In June 2020, the ATS Commission membership overwhelmingly adopted new Standards of Accreditation to replace the prior Standards of Accreditation adopted in 2010-2012. Their approval was the culmination of a two-year process that broadly and deeply engaged the membership and others (see list of articles providing updates throughout this process). The new standards, which became effective July 1, 2020, are principle-based and focus on educational quality, accreditation clarity, and contextualized flexibility. To assist schools in implementing the new standards, the ATS Board of Commissioners has adopted a set of “self-study ideas” that accompany each standard (see Standards of Accreditation with Self-Study Ideas), as well as a set of Implementation Procedures (effective until June 2022). In addition, the Board has adopted a new Self-Study Handbook, which contains a cross-walk between the 2020 Standards and the 2010-2012 Standards (see Appendix C). For further information about how the new Standards of Accreditation are implemented and interpreted, schools should also consult the new Policies and Procedures, adopted by the membership and Board in 2020. An Annotated Version of the new standards with notes explaining various revisions approved in 2020 is also available.
Note about Notations (now Warnings)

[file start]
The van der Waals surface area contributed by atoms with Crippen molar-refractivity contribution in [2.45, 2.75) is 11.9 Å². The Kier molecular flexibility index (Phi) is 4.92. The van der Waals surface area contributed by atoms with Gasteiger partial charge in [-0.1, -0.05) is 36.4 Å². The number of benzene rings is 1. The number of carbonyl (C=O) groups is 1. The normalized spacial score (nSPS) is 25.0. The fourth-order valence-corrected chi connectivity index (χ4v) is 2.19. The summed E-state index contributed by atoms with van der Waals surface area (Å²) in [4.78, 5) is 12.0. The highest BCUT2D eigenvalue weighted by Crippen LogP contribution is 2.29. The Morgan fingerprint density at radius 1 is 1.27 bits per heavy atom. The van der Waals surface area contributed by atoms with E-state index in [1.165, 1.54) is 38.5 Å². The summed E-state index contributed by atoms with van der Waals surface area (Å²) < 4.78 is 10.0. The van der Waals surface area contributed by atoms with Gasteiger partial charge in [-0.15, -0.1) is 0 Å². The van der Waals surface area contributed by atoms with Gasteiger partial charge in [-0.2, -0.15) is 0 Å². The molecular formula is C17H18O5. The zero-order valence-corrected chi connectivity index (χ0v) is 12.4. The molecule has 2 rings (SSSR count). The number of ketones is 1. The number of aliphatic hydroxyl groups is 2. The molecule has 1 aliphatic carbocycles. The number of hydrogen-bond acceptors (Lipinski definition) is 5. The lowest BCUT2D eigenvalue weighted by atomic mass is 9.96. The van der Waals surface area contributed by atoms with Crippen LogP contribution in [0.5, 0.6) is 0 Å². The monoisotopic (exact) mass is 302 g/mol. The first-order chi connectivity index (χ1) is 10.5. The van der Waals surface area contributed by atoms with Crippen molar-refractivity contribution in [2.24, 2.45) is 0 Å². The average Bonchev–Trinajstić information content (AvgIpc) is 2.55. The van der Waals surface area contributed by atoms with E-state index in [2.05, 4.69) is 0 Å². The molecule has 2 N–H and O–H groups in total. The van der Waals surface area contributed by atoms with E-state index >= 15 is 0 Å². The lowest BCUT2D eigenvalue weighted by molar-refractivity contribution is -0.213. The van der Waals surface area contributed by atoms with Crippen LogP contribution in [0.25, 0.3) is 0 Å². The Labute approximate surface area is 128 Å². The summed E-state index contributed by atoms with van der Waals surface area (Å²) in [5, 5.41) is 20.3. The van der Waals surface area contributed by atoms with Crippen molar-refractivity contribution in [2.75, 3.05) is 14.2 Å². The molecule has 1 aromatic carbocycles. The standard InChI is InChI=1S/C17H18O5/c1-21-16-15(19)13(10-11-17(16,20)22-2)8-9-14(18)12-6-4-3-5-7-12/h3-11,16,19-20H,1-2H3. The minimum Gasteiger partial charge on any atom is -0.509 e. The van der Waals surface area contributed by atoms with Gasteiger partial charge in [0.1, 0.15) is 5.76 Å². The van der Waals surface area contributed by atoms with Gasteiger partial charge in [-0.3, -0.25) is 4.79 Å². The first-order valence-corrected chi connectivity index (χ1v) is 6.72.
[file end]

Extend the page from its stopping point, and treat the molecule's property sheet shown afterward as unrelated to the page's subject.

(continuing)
Previous versions of the Standards of Accreditation and the Policies and Procedures used the term “notation” to refer to instances where a member school was not meeting or not fully meeting one or more standards. In June 2020, the membership and Board adopted a new set of Policies and Procedures that replace the term “notation” with “warning.” Policies and Procedures III.G describe the new term as follows: “Issuing a warning is a public action (the lowest level of three public sanctions; see III.H-I for the other two) that is taken when the Board determines that an accredited school substantially meets the standards but is at risk of not meeting one or more standards."
"The Board may issue a warning based on information from an evaluation committee (for a comprehensive or focused visit), a required report, regular monitoring activities, or other appropriate sources. Issuing a warning is a reviewable action (see VIII.A).” Section III.G.1 of that document further states: “In issuing a warning, the Board will cite the standard(s) that the school is at risk of not meeting and stipulate any reports and/or visits required of the school, within a timeframe specified in the Board’s action letter to the school [typically not to exceed two years].” Per the Board-approved Implementation Procedures, any school that received a notation prior to June 2020 must address that notation in light of the new Standards of Accreditation. A list of pre-2020 Notations is also available.